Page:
O's sign Conine to one-year deal

O's sign Conine to one-year deal

BALTIMORE -- One reported deal fell through, but the other reached completion.

Baltimore announced the signing of free agent Jeff Conine on Wednesday, one day after Jeromy Burnitz jilted the Orioles to sign with Pittsburgh. The O's had reportedly reached agreements with both players before the holidays but were waiting to iron out some contractual language and conduct physical examinations.

"We were just waiting to make an announcement," said Mike Flanagan, the team's executive vice president of baseball operations. "We were comfortable with the setup and the arrangement, and so was Jeff."

Conine, who signed a one-year deal with an option for 2007, is the odds-on favorite to start at first base for Baltimore. The 38-year-old should also see some action in the outfield -- much like last season, when he racked up the National League's 10th-best batting average (.327) for the Marlins after the All-Star break.

The veteran, back for his second tour with Baltimore, said that he wouldn't mind shuttling between positions.

"In '01, I think, I played four different positions for the entire year. I had a good time doing it," said Conine during a conference call with the local media. "I accepted it as a challenge, not as an inconvenience."

Conine played for Baltimore as recently as 2003, but was traded to Florida in August of that season and wound up winning his second World Series ring. In five seasons as an Oriole, he batted .290 with 70 home runs and was voted the team's Most Valuable Player in 2001.

Some of Baltimore's younger players -- Brian Roberts and Jay Gibbons among them -- cite Conine as a role model and a steady influence in the clubhouse.

"I take that very seriously. And management, I think, that's one of the reasons they brought me back," said Conine, speaking of his role as mentor. "If there's something that needs to be addressed, I don't mind addressing it. You do it in a way that's not disrespectful to the player or detrimental to the team."

Conine's contract calls for a $1.7 million salary in 2006 with a mutual option for 2007 worth $2 million. The option will vest at 450 plate appearances, but Conine would still have the ability to void it. If he's traded in either season, his base salary will jump by $250,000, and there are also several attainable incentives based on playing time and performance.

Conine will earn an extra $25,000 if he plays in 80 games next season, and he could earn another $100,000 if he makes it to 140 games. In addition, there are built-in escalators based on plate appearances. Conine would trigger the first $25,000 bonus at 200 plate appearances and could earn an additional $550,000 if he makes it to 550.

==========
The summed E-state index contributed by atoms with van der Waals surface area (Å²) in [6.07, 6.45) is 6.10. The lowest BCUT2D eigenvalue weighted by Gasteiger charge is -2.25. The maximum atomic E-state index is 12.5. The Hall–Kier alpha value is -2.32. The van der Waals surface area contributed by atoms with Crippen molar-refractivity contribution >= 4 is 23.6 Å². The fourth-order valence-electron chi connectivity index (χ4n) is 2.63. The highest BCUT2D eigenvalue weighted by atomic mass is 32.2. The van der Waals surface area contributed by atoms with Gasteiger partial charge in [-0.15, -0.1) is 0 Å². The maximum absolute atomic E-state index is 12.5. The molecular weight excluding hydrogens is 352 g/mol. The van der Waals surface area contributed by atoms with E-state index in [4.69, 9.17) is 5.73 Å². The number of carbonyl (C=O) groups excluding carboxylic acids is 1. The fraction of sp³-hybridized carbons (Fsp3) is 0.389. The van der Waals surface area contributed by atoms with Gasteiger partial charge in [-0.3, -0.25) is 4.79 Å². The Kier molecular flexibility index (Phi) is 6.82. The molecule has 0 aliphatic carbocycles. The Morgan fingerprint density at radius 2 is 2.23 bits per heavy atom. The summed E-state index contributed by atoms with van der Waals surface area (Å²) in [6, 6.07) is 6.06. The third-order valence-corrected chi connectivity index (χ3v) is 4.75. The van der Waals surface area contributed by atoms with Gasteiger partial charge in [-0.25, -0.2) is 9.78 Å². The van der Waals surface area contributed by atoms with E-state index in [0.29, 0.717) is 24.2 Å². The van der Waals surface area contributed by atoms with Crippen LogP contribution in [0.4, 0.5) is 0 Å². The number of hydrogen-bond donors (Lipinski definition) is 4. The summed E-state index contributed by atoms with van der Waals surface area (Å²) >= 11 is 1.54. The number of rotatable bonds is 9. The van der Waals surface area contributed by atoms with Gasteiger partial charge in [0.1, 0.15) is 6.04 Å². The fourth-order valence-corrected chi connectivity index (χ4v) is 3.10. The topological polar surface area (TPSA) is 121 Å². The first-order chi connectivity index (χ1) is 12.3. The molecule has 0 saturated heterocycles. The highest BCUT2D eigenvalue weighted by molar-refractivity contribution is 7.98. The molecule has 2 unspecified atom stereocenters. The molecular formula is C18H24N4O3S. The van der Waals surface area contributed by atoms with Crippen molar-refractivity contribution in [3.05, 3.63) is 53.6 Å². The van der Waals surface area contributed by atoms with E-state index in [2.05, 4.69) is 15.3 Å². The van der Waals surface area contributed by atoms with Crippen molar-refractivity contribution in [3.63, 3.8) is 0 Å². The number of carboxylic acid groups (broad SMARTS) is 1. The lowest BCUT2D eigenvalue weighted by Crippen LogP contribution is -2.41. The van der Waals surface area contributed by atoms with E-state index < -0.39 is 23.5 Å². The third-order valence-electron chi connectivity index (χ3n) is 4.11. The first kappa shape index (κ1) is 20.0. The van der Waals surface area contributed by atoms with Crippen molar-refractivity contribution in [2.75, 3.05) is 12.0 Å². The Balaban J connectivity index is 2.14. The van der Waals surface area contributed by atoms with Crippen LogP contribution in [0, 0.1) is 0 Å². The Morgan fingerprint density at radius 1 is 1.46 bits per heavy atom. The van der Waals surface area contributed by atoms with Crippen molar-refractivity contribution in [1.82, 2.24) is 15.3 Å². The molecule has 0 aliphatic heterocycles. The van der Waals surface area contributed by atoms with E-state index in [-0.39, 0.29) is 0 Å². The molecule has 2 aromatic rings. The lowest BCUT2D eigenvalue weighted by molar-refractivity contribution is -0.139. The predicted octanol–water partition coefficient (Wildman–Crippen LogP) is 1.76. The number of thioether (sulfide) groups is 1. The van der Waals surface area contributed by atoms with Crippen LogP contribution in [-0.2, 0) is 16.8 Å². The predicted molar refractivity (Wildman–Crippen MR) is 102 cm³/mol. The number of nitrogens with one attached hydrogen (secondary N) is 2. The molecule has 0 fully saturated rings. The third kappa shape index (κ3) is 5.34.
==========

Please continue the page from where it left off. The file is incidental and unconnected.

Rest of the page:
The playing time and the familiar atmosphere go a long way toward explaining why Conine chose Baltimore. The right-handed hitter said that he had stayed in close contact with Roberts, who prodded him to rejoin the team.

"B-Rob was obviously text messaging me every hour or so," he said. "I got contacted fairly early by Baltimore. There were several other teams that were interested. ... I think I'll get more playing time in Baltimore than I would've [elsewhere]."

Conine's presence probably means that Javy Lopez will spend most of his time at designated hitter next season -- unless he's traded before then. After signing Ramon Hernandez to serve as the primary catcher, the Orioles said that Lopez would be in the mix at first base. That could still come to pass, which would likely send Conine to left field or DH.

"Jeff's strength is his flexibility," said Flanagan. "He can play first base or the outfield. He can even play third base or be a bat off the bench. There are, hopefully, lots of opportunities for Jeff right now."

The Orioles, meanwhile, aren't done working on their roster. They'd like to add an outfielder or a frontline starting pitcher, and they could use free agency or the trade market to fill those holes.

"You've got the toughest division in baseball," said Conine, speaking about the improved American League East. "I know Baltimore is trying to get stuff done to be more competitive."

"There are lots of different irons in the fire. Lots of different avenues we can take," said Flanagan. "We'll see which one works out best."

Spencer Fordin is a reporter for MLB.com. This story was not subject to the approval of Major League Baseball or its clubs.